But I meant, by bringing this all up, to share with you a slice of our life here these days in La Cruz. We are in our slip - Dock 10, B3 - and our mobile house (sailboat) is like a hub. We start the day together but then the world comes in. We go up to the bathroom, we go to the little pool, to the air conditioned Cruisers Lounge (WiFi!!). We walk to town for food, ice. We go to the market, to the swap meet. To the "combis", to Bucherias, to Puerto Vallarta. The kids - Ben and his friends Adam (M/V Antipodes) and Ben (S/V Sea Otter) - pass us on their way to one boat or another seeking screen time and food. Max is fishing or in the lounge with WiFi. Marcus does boat projects, checks weather, compares notes with others on weather and travel plans. We listen to the cruisers net on Vhf ALL DAY LONG. Samey wants to ride her bike. We have "mutual dinners", potlucks, and walk to town in pairs to get laundry, provision, get Margueritas and ice cream. And now, to my great amazement and delight, I have realized that we have begun to share, out loud, our sweet, nascent "collective memories" as friends. We can tease each other about things and reminisce about things we did together now, in our shared experience of this year. I love it. We have built something together and are a part of it together, with our families and we are all stronger for it. This. I. Know.

This week I have got to have some great GIRL TIME with my FRIENDS. Not just acquaintances (and of those we have made MANY!!) but friends. Who have known us and who have loved us now for a few intense months. Who have shared the "Ride" that this "Trip" is. And new friends, too, who blend into the mix, like Bethany of S/V LiLo. We hang out, share woes and challenges. People like Charlotte of S/V Rebel Heart whose drive to network is as phenomenal as it is all-encompassing. All in her "net" are supported and uplifted and left better for it. Yesterday, I got to hang out and dye Julie and Nancy's hair, just sitting on the dock in the breeze of the end of the day, talking and spending time together. The kids were off playing, our husbands were otherwise occupied and Samey played next to us with her doll, scooting around on all fours like she loves to do these days, in her imagination. Calm, confident, close. Time is just different down here, too. Suddenly, it is 4 pm. And that is just fine! Time takes on the feel of something other than in our normal lives back home. There is pressure, sure, like for SCHOOL (grrr....). And we bristle when others attempt to control and direct our "time". But mostly there is an amazing little (HUGE) gift of getting to "slow" time. When you know it takes all day to do one errand, how can you plan to do more than one? There's a background hum of "enjoy the moment". We cruisers all stepped out of our normal patterns and routines to ENJOY life, without the usual drudgeries. Don't get me wrong. Even in Paradise, you still need to chop wood, carry water. But it all has this feel of "suspended belief". As in, how did I actually get here? Am I actually here? What will remain after we get back in a few short months? Thrown together with these fun, sweet people? Not by choice but by Choice, a big "C" choice each of us individually did at some point in the past that has led us all to be here, now. People say, "Friends for a reason, friends for a season, friends for life." Is this just a season? I think not. And yet? I can't begin to explain or prove to you what a difference having made some "true friends" has made for me during this trip. Taking a step sideways in your life, is lonely. And I mean it. My friends in Seattle and my "peeps" there and in Delaware feel very, very far away and out of touch. I miss Keri and Wendy EVERY DAY (still!) but I am used to that now (unfortunately). But I am not used to being twice removed - from Delaware and now from Seattle. I've said it before, thank goodness for social media like FaceBook. Otherwise, it feels like I fell off the face of the earth. Connectivity is hard and people are wrapped up in their lives of which I have chosen to "remove myself" and so, "out of sight, out of mind" comes to mind. And how can I explain to them what this feels like? Being on a boat. Traveling like this? Just like having kids. If you haven't done it, you have NO IDEA. And while I know I will see our "communities" again when we get back, it has still felt vacuous to be "removed". And I have realized just how vital my friendships are to my mental health and well-being, especially now, "far from the maddening crowd". Duh! Right? But worth pondering, for sure. Meeting Suzy from S/V Vales Valeo was like I was thrown a life-line. I miss her terribly. And my friendship with Julie from S/V Sea Otter has added air and light and humor where I never knew I was so deficient. I truly love these women:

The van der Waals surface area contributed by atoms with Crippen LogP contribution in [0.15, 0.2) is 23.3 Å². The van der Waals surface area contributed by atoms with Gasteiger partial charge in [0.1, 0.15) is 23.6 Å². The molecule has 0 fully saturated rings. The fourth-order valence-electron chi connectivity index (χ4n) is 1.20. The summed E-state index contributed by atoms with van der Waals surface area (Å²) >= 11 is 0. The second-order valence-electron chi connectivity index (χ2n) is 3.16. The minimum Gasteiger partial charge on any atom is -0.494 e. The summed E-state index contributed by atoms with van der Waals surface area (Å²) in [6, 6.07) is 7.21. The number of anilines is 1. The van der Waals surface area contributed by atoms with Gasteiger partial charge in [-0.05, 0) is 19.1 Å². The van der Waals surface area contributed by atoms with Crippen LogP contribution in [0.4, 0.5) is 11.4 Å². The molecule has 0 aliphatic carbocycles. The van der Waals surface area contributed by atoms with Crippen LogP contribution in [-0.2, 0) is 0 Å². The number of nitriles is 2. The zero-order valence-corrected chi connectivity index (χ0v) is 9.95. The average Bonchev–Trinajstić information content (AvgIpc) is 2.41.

Suzy from S/V Vales Valeo
Julie of S/V Sea Otter, Bethany of S/V LiLo and Nancy of M/V Antipodes
The Mighty, Fierce and Amazing Charlotte of S/V Rebel Heart
Shauna of S/V Sand Dollar, our sister ship
So lucky to have met them and walked this walk with them, all of them. We will always share this year in ways that no one else from the lives we return to will understand. That is amazing to me. I guess this post is about coming to terms, in some small way, with the ever-shifting tides of friendships and connections and community. I thought we would be spending way more time together as a family. I just did not realize that family would come to mean so many.
Marcus and Ben with Adam and Randy from M/V Antipodes at Rancho Grande, Los Pinos (Bucherias)
Samey and S/V Rebel Heart Cora in their matching Costco swimsuits!
Ben D from S/V Sea Otter, Ben and Adam from M/V Antipodes nerding out at the Cruiser's Lounge